The U.S. Virgin Islands can become a model for the rest of the United States in the development of alternate energy and broadband, a prominent U.S. political figure told a St. Croix audience Saturday.
Alice Germond, secretary of the Democratic Central Committee and a longtime party operative, addressed about two dozen people gathered Saturday at the Student Center on the University of the Virgin Island’s St. Croix campus. The event was the first of a lecture series being coordinated by former V.I. Sen. Emmett Hansen and UVI dean of students Miriam Osborne-Elliott.
Hansen, the chairman of the V.I. Democratic Committee, introduced Germond, calling her "the second most relevant woman in national politics next to Hillary Clinton."
Germond has been active in the Democratic Party for more than 45 years, holding leadership posts in local, state and national campaigns. She was political director for Clinton-Gore in California, deputy national political director for Michael Dukakis, and super delegate director for Gary Hart.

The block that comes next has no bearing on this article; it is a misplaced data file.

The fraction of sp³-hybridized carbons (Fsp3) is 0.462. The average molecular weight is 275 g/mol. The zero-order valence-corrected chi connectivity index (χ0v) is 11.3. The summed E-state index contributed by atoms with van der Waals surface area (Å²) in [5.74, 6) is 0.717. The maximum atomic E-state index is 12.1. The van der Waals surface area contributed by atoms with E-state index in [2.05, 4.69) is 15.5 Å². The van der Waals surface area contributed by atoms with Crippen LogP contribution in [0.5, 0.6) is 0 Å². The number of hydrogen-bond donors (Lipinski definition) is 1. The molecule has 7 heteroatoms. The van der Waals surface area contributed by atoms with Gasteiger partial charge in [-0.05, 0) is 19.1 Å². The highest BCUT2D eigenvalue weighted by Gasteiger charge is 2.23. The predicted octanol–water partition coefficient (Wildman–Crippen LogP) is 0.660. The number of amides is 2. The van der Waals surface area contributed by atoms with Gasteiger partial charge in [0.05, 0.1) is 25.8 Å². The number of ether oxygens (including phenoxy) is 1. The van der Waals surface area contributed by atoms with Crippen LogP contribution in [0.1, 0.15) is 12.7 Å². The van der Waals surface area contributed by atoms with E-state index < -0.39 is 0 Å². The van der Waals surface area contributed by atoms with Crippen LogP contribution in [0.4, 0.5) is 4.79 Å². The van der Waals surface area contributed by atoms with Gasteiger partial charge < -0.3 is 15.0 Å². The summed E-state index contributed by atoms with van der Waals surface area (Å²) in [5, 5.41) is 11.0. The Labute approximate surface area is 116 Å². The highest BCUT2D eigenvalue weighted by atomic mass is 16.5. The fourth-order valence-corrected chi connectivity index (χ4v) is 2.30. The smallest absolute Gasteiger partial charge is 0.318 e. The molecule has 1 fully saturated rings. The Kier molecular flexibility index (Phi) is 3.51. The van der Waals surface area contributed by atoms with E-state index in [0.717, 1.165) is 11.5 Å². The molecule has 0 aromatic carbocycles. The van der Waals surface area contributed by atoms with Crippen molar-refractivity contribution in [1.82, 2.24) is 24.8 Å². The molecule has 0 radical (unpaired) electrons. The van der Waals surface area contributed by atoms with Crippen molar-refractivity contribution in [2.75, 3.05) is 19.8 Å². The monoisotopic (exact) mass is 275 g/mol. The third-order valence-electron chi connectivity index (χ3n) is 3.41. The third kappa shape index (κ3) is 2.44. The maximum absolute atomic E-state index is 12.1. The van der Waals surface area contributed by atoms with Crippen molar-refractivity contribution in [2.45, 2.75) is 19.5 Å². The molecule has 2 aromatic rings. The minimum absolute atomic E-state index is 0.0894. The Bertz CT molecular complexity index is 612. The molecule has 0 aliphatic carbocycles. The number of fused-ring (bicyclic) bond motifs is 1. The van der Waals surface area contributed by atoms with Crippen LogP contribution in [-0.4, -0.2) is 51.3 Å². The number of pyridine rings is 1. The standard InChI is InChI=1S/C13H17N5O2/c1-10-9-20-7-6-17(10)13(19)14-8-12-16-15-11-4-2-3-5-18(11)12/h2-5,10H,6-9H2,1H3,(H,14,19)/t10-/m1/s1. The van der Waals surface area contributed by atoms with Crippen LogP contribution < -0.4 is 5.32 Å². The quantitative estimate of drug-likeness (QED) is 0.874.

In 1988 she was director of political operations for Ron Brown’s successful election as chair of the DNC. She was named his senior adviser, coordinating DNC programs and was his liaison to the 1992 convention. From 1993 to ’96 she was director of the DNC’s Government and Party Affairs departments.
Saturday she talked about the role of government in society and emphasized the importance of local activities on national politics.
Projects ongoing in the U.S. Virgin Islands could lead the way for the rest of the United States, she said, in broadband Internet – the Virgin Islands Next Generation Network project – and renewable energy.
“You have a great opportunity here for wind and solar energy. You can become a model for the United States,” she said.
The most import element in making government work is full participation from all citizens, Germond said. Residents must make sure government gets the job done and done well. She then discussed the various roles of local, state and federal government in the states.
This drew a comment from May Adams Cornwall, executive director of the V.I. Waste Management Authority and a prominent member of the territory’s Democratic Party, about a suggestion she heard at a recent town meeting that Christiansted should have a mayor.
Germond said such a decision required consideration of many factors and should be made on the local level.
Hansen said getting Germond here was his way of making the national party aware of the territory’s unique situation. He said he has known Germond for many years.